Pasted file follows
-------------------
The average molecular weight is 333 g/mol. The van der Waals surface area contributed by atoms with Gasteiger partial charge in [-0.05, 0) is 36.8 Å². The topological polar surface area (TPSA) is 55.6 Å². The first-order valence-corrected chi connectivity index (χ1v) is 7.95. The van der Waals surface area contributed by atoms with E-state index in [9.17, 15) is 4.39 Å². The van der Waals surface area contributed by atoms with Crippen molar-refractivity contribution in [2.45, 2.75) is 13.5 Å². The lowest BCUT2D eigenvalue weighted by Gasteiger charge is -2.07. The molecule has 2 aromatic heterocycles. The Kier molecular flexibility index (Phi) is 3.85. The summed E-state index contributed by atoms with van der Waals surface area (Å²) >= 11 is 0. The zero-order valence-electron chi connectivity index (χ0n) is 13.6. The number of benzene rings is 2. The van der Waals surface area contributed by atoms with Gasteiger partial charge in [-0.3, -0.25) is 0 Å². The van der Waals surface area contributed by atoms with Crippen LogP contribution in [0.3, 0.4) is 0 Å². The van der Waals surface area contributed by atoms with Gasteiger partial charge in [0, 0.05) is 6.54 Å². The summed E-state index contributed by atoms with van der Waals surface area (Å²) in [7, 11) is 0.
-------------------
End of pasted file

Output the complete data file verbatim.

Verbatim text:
The average molecular weight is 333 g/mol. The van der Waals surface area contributed by atoms with Gasteiger partial charge in [-0.05, 0) is 36.8 Å². The topological polar surface area (TPSA) is 55.6 Å². The first-order valence-corrected chi connectivity index (χ1v) is 7.95. The van der Waals surface area contributed by atoms with E-state index in [9.17, 15) is 4.39 Å². The van der Waals surface area contributed by atoms with Crippen molar-refractivity contribution in [2.45, 2.75) is 13.5 Å². The lowest BCUT2D eigenvalue weighted by Gasteiger charge is -2.07. The molecule has 2 aromatic heterocycles. The Kier molecular flexibility index (Phi) is 3.85. The summed E-state index contributed by atoms with van der Waals surface area (Å²) >= 11 is 0. The zero-order valence-electron chi connectivity index (χ0n) is 13.6. The number of benzene rings is 2. The van der Waals surface area contributed by atoms with Gasteiger partial charge in [-0.3, -0.25) is 0 Å². The van der Waals surface area contributed by atoms with Crippen LogP contribution in [0.3, 0.4) is 0 Å². The van der Waals surface area contributed by atoms with Gasteiger partial charge in [0, 0.05) is 6.54 Å². The summed E-state index contributed by atoms with van der Waals surface area (Å²) in [7, 11) is 0.